Can I convert images that are in Photoshop's Grayscale mode to CMYK within InDesign?

Explorer ,
Jun 13, 2022 Jun 13, 2022

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I'm close to finishing a proofable version of a photo book of black-and-white images and plan to publish it as a paperback on KDP.
 
In the KDP forums, another photographer/author has found that for some images, submitting the PDF with RGB images works better than in CMYK. He suggested I do a test book with duplicate files, one set in RGB and the other in CMYK, and output to PDF/X-3. The images are now in Photoshops Grayscale mode, using the Gray Gamma 2.2 profile.
 
I'd like to test this. It occurred to me that instead of producing a sample book with image files in two (or is it three?) color spaces, I could print three books, one with the Gray Gamma files, one with images converted to RGB, and a third with images converted to CMYK, and that I could do the conversion to the different color spaces in InDesign rather than creating a new set of files in Photoshop.
 
Is this possible? It seems, when I experimented, that I could get RGB output by specifying the RGB transparency blend mode and then converting to and specifying sRGB as the output space. But I haven't been able to figure out how to convert to CMYK.
 
When I convert a few test images to CMYK in Photoshop and then output a test file to PDF/X-1a or PDF/X-3, the CMYK images look right in the Acrobat Reader, but the unconverted images that are still in the Gray Gamma space look washed out, which tells me they are not probably not converted. Also, the PDF output file is only increased by additional size of the test CMYK images.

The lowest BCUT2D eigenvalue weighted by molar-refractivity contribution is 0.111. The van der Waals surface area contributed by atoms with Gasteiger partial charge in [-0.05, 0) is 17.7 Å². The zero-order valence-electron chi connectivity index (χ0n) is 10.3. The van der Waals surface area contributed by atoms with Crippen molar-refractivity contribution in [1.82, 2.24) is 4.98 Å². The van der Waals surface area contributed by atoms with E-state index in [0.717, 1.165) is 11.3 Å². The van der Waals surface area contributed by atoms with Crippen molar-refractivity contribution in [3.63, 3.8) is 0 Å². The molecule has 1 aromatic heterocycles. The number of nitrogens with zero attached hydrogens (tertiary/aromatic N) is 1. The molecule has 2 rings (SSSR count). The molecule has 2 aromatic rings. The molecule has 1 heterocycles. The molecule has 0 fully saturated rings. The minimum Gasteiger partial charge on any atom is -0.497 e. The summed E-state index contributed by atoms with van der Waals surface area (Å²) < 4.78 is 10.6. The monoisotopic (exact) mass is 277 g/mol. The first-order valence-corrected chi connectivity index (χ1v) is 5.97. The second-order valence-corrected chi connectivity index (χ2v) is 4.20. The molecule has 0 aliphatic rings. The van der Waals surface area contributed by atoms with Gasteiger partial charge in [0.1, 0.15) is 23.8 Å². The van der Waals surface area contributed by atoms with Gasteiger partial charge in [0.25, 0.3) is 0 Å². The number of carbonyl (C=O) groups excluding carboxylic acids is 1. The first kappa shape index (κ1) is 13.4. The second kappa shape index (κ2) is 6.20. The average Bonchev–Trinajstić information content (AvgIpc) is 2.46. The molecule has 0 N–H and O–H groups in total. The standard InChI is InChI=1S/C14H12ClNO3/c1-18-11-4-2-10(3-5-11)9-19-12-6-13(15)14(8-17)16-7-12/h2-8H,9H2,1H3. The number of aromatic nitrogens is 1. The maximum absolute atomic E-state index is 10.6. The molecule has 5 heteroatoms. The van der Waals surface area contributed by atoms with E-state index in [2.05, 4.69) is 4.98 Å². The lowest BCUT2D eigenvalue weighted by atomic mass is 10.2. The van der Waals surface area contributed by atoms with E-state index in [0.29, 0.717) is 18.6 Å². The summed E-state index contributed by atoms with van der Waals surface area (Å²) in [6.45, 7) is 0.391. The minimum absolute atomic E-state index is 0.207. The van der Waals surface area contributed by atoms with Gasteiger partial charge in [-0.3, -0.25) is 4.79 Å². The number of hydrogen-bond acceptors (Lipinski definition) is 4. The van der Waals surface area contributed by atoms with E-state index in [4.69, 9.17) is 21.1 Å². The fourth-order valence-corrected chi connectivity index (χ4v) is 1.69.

What am I doing wrong? Or is it not possible to get InDesign to do a bulk conversion of the images to CMYK?
 
Thanks in advance for any help with this.
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Community Expert ,
Jun 16, 2022 Jun 16, 2022

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I agree, but it is curious that the KDP recommendation is to provide flattened CMYK with no profiles (PDF/X-1a with no output intent!).

 

It is, for whatever reasons, probably what works best for them—in that, taking in mostly amateur/novice files, it give a more consistent result than the whopping spread that RGB might bring.

 

As for 'recommendation,' if you've spent any time reading or trying to keep up with KDP's rules, regs and standards, you know that they're about one-third verities, one-third out of date and one-third too vague or novice-speak to be useful.

 

Don't get me wrong: I think KDP, all financial and corporate-political issues aside, is a huge boon for small and even not so small publishers. But while print quality is good and trending better, color management is never going to be better than the local FedEx Office or Kinko's.

 

|| Word & InDesign to Kindle (& EPUB): a Professional Guide (Amazon)

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